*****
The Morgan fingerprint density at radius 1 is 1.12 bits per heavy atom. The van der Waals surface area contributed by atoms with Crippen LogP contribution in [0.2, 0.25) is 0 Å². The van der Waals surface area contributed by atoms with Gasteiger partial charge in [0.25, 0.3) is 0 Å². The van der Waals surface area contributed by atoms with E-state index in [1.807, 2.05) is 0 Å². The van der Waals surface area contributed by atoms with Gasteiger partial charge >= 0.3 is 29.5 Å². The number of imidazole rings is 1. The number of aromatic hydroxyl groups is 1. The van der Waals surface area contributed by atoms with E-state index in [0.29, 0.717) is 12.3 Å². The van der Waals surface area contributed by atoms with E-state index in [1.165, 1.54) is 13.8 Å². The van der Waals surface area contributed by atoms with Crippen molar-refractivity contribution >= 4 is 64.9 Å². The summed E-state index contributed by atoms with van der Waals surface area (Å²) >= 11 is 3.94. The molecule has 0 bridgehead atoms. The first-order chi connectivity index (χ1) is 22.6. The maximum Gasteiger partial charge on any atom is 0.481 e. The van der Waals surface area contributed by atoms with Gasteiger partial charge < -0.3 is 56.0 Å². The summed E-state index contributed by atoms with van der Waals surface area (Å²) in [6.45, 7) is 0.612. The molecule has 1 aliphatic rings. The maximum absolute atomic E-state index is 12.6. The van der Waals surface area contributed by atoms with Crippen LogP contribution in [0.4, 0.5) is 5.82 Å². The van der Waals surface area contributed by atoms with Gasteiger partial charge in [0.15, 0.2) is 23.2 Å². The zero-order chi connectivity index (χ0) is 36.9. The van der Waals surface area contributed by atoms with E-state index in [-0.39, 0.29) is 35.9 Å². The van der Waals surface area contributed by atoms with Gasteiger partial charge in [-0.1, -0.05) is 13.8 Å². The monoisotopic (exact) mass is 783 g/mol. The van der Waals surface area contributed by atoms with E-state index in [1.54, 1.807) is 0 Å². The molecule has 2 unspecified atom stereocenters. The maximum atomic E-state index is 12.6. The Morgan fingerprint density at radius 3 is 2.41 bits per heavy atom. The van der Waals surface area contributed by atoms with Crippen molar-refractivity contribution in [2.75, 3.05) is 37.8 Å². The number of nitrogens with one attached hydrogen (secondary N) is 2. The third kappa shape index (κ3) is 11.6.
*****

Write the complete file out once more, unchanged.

The Morgan fingerprint density at radius 1 is 1.12 bits per heavy atom. The van der Waals surface area contributed by atoms with Crippen LogP contribution in [0.2, 0.25) is 0 Å². The van der Waals surface area contributed by atoms with Gasteiger partial charge in [0.25, 0.3) is 0 Å². The van der Waals surface area contributed by atoms with E-state index in [1.807, 2.05) is 0 Å². The van der Waals surface area contributed by atoms with Gasteiger partial charge >= 0.3 is 29.5 Å². The number of imidazole rings is 1. The number of aromatic hydroxyl groups is 1. The van der Waals surface area contributed by atoms with E-state index in [0.29, 0.717) is 12.3 Å². The van der Waals surface area contributed by atoms with E-state index in [1.165, 1.54) is 13.8 Å². The van der Waals surface area contributed by atoms with Crippen molar-refractivity contribution >= 4 is 64.9 Å². The summed E-state index contributed by atoms with van der Waals surface area (Å²) >= 11 is 3.94. The molecule has 0 bridgehead atoms. The first-order chi connectivity index (χ1) is 22.6. The maximum Gasteiger partial charge on any atom is 0.481 e. The van der Waals surface area contributed by atoms with Gasteiger partial charge < -0.3 is 56.0 Å². The summed E-state index contributed by atoms with van der Waals surface area (Å²) in [6.45, 7) is 0.612. The molecule has 1 aliphatic rings. The maximum absolute atomic E-state index is 12.6. The van der Waals surface area contributed by atoms with Crippen LogP contribution in [0.4, 0.5) is 5.82 Å². The van der Waals surface area contributed by atoms with Gasteiger partial charge in [0.15, 0.2) is 23.2 Å². The zero-order chi connectivity index (χ0) is 36.9. The van der Waals surface area contributed by atoms with E-state index in [-0.39, 0.29) is 35.9 Å². The van der Waals surface area contributed by atoms with Gasteiger partial charge in [-0.1, -0.05) is 13.8 Å². The monoisotopic (exact) mass is 783 g/mol. The van der Waals surface area contributed by atoms with E-state index in [1.54, 1.807) is 0 Å². The molecule has 2 unspecified atom stereocenters. The maximum atomic E-state index is 12.6. The Morgan fingerprint density at radius 3 is 2.41 bits per heavy atom. The van der Waals surface area contributed by atoms with Crippen molar-refractivity contribution in [2.75, 3.05) is 37.8 Å². The number of nitrogens with one attached hydrogen (secondary N) is 2. The third kappa shape index (κ3) is 11.6.